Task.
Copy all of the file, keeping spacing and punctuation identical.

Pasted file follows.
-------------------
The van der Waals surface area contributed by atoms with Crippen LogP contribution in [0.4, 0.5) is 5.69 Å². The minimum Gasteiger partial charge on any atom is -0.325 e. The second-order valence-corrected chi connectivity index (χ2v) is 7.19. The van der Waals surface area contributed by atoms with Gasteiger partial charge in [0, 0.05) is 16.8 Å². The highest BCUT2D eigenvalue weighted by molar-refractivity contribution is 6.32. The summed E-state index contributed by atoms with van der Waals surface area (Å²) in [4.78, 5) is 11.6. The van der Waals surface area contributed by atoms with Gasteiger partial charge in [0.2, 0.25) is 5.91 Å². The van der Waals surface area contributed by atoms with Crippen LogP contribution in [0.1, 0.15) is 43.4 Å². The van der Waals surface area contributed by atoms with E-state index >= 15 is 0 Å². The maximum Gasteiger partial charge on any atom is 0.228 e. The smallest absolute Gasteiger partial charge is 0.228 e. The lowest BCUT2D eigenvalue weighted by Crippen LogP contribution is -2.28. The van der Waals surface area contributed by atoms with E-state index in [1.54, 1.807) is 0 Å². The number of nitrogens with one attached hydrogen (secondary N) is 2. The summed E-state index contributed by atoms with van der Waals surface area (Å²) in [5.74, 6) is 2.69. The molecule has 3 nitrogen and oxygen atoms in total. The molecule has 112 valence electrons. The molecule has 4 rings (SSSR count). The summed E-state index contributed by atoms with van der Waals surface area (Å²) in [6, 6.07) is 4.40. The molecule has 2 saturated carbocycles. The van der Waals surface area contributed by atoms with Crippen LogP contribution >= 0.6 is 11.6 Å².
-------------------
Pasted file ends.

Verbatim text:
The van der Waals surface area contributed by atoms with Crippen LogP contribution in [0.4, 0.5) is 5.69 Å². The minimum Gasteiger partial charge on any atom is -0.325 e. The second-order valence-corrected chi connectivity index (χ2v) is 7.19. The van der Waals surface area contributed by atoms with Gasteiger partial charge in [0, 0.05) is 16.8 Å². The highest BCUT2D eigenvalue weighted by molar-refractivity contribution is 6.32. The summed E-state index contributed by atoms with van der Waals surface area (Å²) in [4.78, 5) is 11.6. The van der Waals surface area contributed by atoms with Gasteiger partial charge in [0.2, 0.25) is 5.91 Å². The van der Waals surface area contributed by atoms with Crippen LogP contribution in [0.1, 0.15) is 43.4 Å². The van der Waals surface area contributed by atoms with E-state index >= 15 is 0 Å². The maximum Gasteiger partial charge on any atom is 0.228 e. The smallest absolute Gasteiger partial charge is 0.228 e. The lowest BCUT2D eigenvalue weighted by Crippen LogP contribution is -2.28. The van der Waals surface area contributed by atoms with E-state index in [1.54, 1.807) is 0 Å². The number of nitrogens with one attached hydrogen (secondary N) is 2. The summed E-state index contributed by atoms with van der Waals surface area (Å²) in [5.74, 6) is 2.69. The molecule has 3 nitrogen and oxygen atoms in total. The molecule has 112 valence electrons. The molecule has 4 rings (SSSR count). The summed E-state index contributed by atoms with van der Waals surface area (Å²) in [6, 6.07) is 4.40. The molecule has 2 saturated carbocycles. The van der Waals surface area contributed by atoms with Crippen LogP contribution >= 0.6 is 11.6 Å².